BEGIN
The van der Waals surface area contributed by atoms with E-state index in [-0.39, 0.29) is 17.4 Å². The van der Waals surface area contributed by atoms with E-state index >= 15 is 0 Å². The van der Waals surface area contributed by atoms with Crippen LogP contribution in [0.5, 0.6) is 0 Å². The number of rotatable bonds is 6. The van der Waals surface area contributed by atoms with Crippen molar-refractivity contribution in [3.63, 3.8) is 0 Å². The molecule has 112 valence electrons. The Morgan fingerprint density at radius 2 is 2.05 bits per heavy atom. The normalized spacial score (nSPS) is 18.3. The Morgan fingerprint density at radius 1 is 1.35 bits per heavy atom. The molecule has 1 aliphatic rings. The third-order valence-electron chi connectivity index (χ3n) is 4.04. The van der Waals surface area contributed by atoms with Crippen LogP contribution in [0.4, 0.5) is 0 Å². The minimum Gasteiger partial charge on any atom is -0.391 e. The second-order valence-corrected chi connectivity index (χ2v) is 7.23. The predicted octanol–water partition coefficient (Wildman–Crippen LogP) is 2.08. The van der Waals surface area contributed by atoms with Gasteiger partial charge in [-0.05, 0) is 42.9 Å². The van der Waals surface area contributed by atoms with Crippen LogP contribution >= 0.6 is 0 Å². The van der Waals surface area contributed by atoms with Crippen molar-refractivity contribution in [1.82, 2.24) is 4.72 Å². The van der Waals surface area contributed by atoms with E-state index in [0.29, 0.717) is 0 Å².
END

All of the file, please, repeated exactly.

The van der Waals surface area contributed by atoms with E-state index in [-0.39, 0.29) is 17.4 Å². The van der Waals surface area contributed by atoms with E-state index >= 15 is 0 Å². The van der Waals surface area contributed by atoms with Crippen LogP contribution in [0.5, 0.6) is 0 Å². The number of rotatable bonds is 6. The van der Waals surface area contributed by atoms with Crippen molar-refractivity contribution in [3.63, 3.8) is 0 Å². The molecule has 112 valence electrons. The Morgan fingerprint density at radius 2 is 2.05 bits per heavy atom. The normalized spacial score (nSPS) is 18.3. The Morgan fingerprint density at radius 1 is 1.35 bits per heavy atom. The molecule has 1 aliphatic rings. The third-order valence-electron chi connectivity index (χ3n) is 4.04. The van der Waals surface area contributed by atoms with Crippen LogP contribution in [0.4, 0.5) is 0 Å². The minimum Gasteiger partial charge on any atom is -0.391 e. The second-order valence-corrected chi connectivity index (χ2v) is 7.23. The predicted octanol–water partition coefficient (Wildman–Crippen LogP) is 2.08. The van der Waals surface area contributed by atoms with Gasteiger partial charge in [-0.05, 0) is 42.9 Å². The van der Waals surface area contributed by atoms with Crippen LogP contribution >= 0.6 is 0 Å². The van der Waals surface area contributed by atoms with Crippen molar-refractivity contribution in [1.82, 2.24) is 4.72 Å². The van der Waals surface area contributed by atoms with E-state index in [0.29, 0.717) is 0 Å².